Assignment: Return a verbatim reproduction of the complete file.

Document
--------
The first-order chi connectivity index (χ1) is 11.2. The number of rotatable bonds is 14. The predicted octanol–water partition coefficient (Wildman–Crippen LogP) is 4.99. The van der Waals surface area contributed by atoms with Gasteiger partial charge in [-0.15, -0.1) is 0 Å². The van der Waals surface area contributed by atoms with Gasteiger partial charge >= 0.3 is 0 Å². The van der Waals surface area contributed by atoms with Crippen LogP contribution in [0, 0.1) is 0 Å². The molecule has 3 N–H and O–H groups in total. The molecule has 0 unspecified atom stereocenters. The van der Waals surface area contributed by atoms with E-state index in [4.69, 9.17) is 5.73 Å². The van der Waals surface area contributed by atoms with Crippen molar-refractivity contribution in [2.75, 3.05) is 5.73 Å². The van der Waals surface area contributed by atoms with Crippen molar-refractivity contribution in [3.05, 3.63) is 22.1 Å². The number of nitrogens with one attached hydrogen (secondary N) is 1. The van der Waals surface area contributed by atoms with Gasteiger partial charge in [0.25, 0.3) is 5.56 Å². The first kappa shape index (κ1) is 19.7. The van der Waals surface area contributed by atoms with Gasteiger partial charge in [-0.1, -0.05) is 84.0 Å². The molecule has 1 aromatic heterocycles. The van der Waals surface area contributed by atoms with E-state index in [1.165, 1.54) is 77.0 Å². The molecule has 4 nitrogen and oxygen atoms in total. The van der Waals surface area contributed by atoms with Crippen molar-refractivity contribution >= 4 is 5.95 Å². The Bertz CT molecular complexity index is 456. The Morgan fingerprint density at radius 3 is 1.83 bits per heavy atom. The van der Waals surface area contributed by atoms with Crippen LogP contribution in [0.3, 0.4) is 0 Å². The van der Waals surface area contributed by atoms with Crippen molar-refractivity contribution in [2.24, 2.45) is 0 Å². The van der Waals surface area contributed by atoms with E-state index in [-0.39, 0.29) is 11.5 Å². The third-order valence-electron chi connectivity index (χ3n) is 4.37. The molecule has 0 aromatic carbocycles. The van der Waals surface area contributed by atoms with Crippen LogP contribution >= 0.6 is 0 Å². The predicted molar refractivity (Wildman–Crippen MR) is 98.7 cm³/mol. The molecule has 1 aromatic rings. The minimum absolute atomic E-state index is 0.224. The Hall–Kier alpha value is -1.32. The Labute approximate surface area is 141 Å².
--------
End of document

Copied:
The first-order chi connectivity index (χ1) is 11.2. The number of rotatable bonds is 14. The predicted octanol–water partition coefficient (Wildman–Crippen LogP) is 4.99. The van der Waals surface area contributed by atoms with Gasteiger partial charge in [-0.15, -0.1) is 0 Å². The van der Waals surface area contributed by atoms with Gasteiger partial charge >= 0.3 is 0 Å². The van der Waals surface area contributed by atoms with Crippen LogP contribution in [0, 0.1) is 0 Å². The molecule has 3 N–H and O–H groups in total. The molecule has 0 unspecified atom stereocenters. The van der Waals surface area contributed by atoms with E-state index in [4.69, 9.17) is 5.73 Å². The van der Waals surface area contributed by atoms with Crippen molar-refractivity contribution in [2.75, 3.05) is 5.73 Å². The van der Waals surface area contributed by atoms with Crippen molar-refractivity contribution in [3.05, 3.63) is 22.1 Å². The number of nitrogens with one attached hydrogen (secondary N) is 1. The van der Waals surface area contributed by atoms with Gasteiger partial charge in [0.25, 0.3) is 5.56 Å². The first kappa shape index (κ1) is 19.7. The van der Waals surface area contributed by atoms with Gasteiger partial charge in [-0.1, -0.05) is 84.0 Å². The molecule has 1 aromatic heterocycles. The van der Waals surface area contributed by atoms with E-state index in [1.165, 1.54) is 77.0 Å². The molecule has 4 nitrogen and oxygen atoms in total. The van der Waals surface area contributed by atoms with Crippen molar-refractivity contribution >= 4 is 5.95 Å². The Bertz CT molecular complexity index is 456. The Morgan fingerprint density at radius 3 is 1.83 bits per heavy atom. The van der Waals surface area contributed by atoms with Crippen LogP contribution in [0.3, 0.4) is 0 Å². The van der Waals surface area contributed by atoms with Crippen molar-refractivity contribution in [2.24, 2.45) is 0 Å². The van der Waals surface area contributed by atoms with E-state index in [-0.39, 0.29) is 11.5 Å². The third-order valence-electron chi connectivity index (χ3n) is 4.37. The molecule has 0 aromatic carbocycles. The van der Waals surface area contributed by atoms with Crippen LogP contribution >= 0.6 is 0 Å². The predicted molar refractivity (Wildman–Crippen MR) is 98.7 cm³/mol. The molecule has 1 aromatic rings. The minimum absolute atomic E-state index is 0.224. The Hall–Kier alpha value is -1.32. The Labute approximate surface area is 141 Å².